Once upon a time Steve used to be quite critical of the Imps on the radio, and rightly so. He’s not employed to be a sycophant, fawning over the side if they’re not doing well, but he drew the ire of many City fans. However, last night when asked about how he felt to be around the club he directly addressed Danny and congratulated him on his achievements at uniting the team and the fans as he has. This was Thommo’s night, a time for him to take centre stage which anyone who knows him will tell you is his favourite place, yet he ensured he took the time to acknowledge the great situation the club is in. It drew a rich round of applause too, as it should.
Phil was very heartfelt when asked about how he felt to be back at the club. He spoke of the ties being severed when he left in 1985 and although he retained a fondness for the club he never got a chance to come back. He spoke emotionally of losing Percy Freeman and Graham Taylor and how now felt like the right time to be back. He’ll be at the game Saturday before jetting off to Australia, but it was touching to hear him speak so passionately about being back at Sincil Bank.
It struck me that this was the same sentiment echoed by Paul Smith recently when he attended the Mansfield game, and doubtless the same thoughts echoed by many of the former pros joining the Former Players Association. I haven’t really passed comment on that endeavour before today, but it does seem to be such a positive step getting the former players together in a group for various events. Of course, for a passionate follower of Imps history like me it is fantastic, I’m looking forward to seeing Phil this weekend to sign my copy of his book as I ducked out before the signing session last night. I’m looking forward to seeing Gavin Gordon too, and I’ve already had the pleasure of Trevor Swinburne signing an old programme.
Another aspect of these dinners worth noting is the incredible organisation and hard work that goes into catering for around 120 guests. Anyone who has visited the Travis Perkins suite will know the kitchen isn’t very big, yet Ian McCallum and his team provide a superb three-course meal, effortlessly delivered to the table by friendly and polite staff. Throughout the last few years one aspect of the club that has remained consistent is the catering and service in the areas managed by Ian, genuinely he’s a credit to the club as are his group of waiters, waitresses and bar staff. Top work.
The number of former players at these events only serves to underline the good feeling around the club these days, people want to be involved in a forward-thinking and progressive football club such as ours. The fan zone will feature a couple of them every match at present, and whilst the new area is only in its early stages it is positive to see so many ex-players already wanting to be involved. As more sign up to the association I’m sure we’ll see a variety of faces, young and old. Alongside Gavin Gordon this week is former keeper John Kennedy, both had good careers with City and both are keen to be associated with us now. That goes for all of the guys last night, both on the stage and in the audience. For a while there we ‘lost’ our club, from 2008 (ish) until Chris Moyses started the rebuilding job, the connection was gone. Now, more than ever, it is back and although I write about it constantly I can’t enthuse enough about the people involved currently and the positive steps being taken.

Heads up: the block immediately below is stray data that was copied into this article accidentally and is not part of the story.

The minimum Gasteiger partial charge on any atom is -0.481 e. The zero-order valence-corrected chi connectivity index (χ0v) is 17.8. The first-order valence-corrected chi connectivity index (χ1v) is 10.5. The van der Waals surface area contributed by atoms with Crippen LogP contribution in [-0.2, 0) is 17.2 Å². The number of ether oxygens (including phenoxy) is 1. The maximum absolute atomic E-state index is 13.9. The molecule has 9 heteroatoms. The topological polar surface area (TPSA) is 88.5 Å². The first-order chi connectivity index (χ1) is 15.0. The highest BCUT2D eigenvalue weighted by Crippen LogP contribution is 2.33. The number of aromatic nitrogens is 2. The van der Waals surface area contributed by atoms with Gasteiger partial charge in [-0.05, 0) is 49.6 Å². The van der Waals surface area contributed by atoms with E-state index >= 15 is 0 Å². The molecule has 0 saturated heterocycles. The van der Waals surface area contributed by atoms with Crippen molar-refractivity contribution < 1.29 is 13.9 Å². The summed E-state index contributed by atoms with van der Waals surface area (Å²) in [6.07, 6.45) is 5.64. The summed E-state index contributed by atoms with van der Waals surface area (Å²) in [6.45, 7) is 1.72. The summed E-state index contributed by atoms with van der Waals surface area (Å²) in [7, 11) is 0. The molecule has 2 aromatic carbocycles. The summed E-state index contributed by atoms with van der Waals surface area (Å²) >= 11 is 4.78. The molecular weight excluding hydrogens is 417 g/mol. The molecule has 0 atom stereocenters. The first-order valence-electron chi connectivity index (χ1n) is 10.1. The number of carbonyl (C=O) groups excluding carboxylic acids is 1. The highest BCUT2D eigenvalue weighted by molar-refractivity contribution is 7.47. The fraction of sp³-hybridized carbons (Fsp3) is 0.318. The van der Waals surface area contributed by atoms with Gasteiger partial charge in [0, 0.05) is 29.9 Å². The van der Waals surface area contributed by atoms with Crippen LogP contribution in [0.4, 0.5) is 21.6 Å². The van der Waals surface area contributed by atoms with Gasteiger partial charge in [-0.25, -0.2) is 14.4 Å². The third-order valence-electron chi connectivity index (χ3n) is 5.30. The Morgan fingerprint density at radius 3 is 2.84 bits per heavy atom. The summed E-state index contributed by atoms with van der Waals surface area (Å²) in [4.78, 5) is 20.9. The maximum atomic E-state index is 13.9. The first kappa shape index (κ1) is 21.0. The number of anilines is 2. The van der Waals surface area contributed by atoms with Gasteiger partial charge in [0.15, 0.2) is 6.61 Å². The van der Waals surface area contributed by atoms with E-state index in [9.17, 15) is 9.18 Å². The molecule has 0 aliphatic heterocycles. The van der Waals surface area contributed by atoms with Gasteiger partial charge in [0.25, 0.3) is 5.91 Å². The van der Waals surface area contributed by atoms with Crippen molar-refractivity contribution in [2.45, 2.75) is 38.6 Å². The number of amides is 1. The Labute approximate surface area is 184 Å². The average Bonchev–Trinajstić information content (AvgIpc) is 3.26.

As I mentioned I slipped off early due to a forty minute drive home, but not before a good four-figure sum had been made on the auctions items and I imagine a similar amount made from the raffle, bar takings and other fund-raising bits from the evening. Rob Makepeace had managed a room full of increasingly drunken people very well, conducting his questioning professionally, despite some rather cheeky barracking from Thommo (what’s your name again, Smallpeace?) The two guests were like sweet and savoury or bitter and lager, different in their approaches but equally as entertaining. The three of them kept the room amused and involved as the well oiled machine provided the food and service. As I left I noticed a big smile on Roger’s face, the Future Imps Fund has been his baby for a long while and to see the night well supported only means good things going forward for our younger players.
In a month’s time it is the ‘Champions Dinner’ featuring stars from the GMVC and from last season’s squad, organised by the Red Imps Trust. It’s another chance to mix with players, both current and historic, have a few beers and spend money for a good cause. I love these events, genuinely I can’t wait for the next one.
If the opportunity ever arises, do not hesitate to go along. Even if you’re an individual, get in touch as quite often I try to put together a table of ten. You won’t be disappointed, watching various businessmen and sponsors try to out do each other in the auctions is entertaining enough in itself, and the guests are always guaranteed to raise a chuckle with their stories. Most importantly though, the club benefits and ultimately that is what it is all about, this bloody great football club we blindly follow through good times and bad.